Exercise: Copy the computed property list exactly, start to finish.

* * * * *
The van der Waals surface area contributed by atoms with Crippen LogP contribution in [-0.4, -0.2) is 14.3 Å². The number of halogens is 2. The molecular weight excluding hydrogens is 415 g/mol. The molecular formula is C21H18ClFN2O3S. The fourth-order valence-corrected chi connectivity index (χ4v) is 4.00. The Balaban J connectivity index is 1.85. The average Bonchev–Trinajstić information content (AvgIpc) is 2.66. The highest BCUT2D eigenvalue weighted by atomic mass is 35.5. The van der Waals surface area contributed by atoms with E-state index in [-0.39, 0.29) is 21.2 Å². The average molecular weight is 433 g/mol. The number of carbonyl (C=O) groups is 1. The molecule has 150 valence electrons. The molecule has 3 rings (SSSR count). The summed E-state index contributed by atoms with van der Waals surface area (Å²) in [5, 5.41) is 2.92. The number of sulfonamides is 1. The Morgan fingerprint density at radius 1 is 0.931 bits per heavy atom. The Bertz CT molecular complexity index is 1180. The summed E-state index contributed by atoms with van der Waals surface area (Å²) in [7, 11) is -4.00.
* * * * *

The van der Waals surface area contributed by atoms with Crippen LogP contribution in [-0.4, -0.2) is 14.3 Å². The number of halogens is 2. The molecular weight excluding hydrogens is 415 g/mol. The molecular formula is C21H18ClFN2O3S. The fourth-order valence-corrected chi connectivity index (χ4v) is 4.00. The Balaban J connectivity index is 1.85. The average Bonchev–Trinajstić information content (AvgIpc) is 2.66. The highest BCUT2D eigenvalue weighted by atomic mass is 35.5. The van der Waals surface area contributed by atoms with E-state index in [-0.39, 0.29) is 21.2 Å². The average molecular weight is 433 g/mol. The number of carbonyl (C=O) groups is 1. The molecule has 150 valence electrons. The molecule has 3 rings (SSSR count). The summed E-state index contributed by atoms with van der Waals surface area (Å²) in [5, 5.41) is 2.92. The number of sulfonamides is 1. The Morgan fingerprint density at radius 1 is 0.931 bits per heavy atom. The Bertz CT molecular complexity index is 1180. The summed E-state index contributed by atoms with van der Waals surface area (Å²) in [7, 11) is -4.00.